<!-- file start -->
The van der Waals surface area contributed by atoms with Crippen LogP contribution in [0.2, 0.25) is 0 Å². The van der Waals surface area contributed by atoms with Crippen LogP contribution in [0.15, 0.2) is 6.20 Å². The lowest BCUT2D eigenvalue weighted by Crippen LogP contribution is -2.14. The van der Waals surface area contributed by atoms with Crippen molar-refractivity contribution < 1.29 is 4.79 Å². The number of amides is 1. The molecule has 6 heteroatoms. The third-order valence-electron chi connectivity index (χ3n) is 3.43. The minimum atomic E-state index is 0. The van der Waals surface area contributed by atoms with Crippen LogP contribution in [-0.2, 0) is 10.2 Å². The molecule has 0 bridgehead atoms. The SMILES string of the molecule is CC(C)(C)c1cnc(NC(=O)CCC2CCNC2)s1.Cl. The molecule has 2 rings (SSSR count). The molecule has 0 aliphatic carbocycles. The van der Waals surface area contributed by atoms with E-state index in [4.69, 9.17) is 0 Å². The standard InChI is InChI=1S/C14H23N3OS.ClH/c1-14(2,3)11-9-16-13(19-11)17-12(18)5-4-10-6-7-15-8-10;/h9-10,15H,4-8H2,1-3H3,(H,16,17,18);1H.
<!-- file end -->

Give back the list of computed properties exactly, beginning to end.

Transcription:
The van der Waals surface area contributed by atoms with Crippen LogP contribution in [0.2, 0.25) is 0 Å². The van der Waals surface area contributed by atoms with Crippen LogP contribution in [0.15, 0.2) is 6.20 Å². The lowest BCUT2D eigenvalue weighted by Crippen LogP contribution is -2.14. The van der Waals surface area contributed by atoms with Crippen molar-refractivity contribution < 1.29 is 4.79 Å². The number of amides is 1. The molecule has 6 heteroatoms. The third-order valence-electron chi connectivity index (χ3n) is 3.43. The minimum atomic E-state index is 0. The van der Waals surface area contributed by atoms with Crippen LogP contribution in [-0.2, 0) is 10.2 Å². The molecule has 0 bridgehead atoms. The SMILES string of the molecule is CC(C)(C)c1cnc(NC(=O)CCC2CCNC2)s1.Cl. The molecule has 2 rings (SSSR count). The molecule has 0 aliphatic carbocycles. The van der Waals surface area contributed by atoms with E-state index in [4.69, 9.17) is 0 Å². The standard InChI is InChI=1S/C14H23N3OS.ClH/c1-14(2,3)11-9-16-13(19-11)17-12(18)5-4-10-6-7-15-8-10;/h9-10,15H,4-8H2,1-3H3,(H,16,17,18);1H.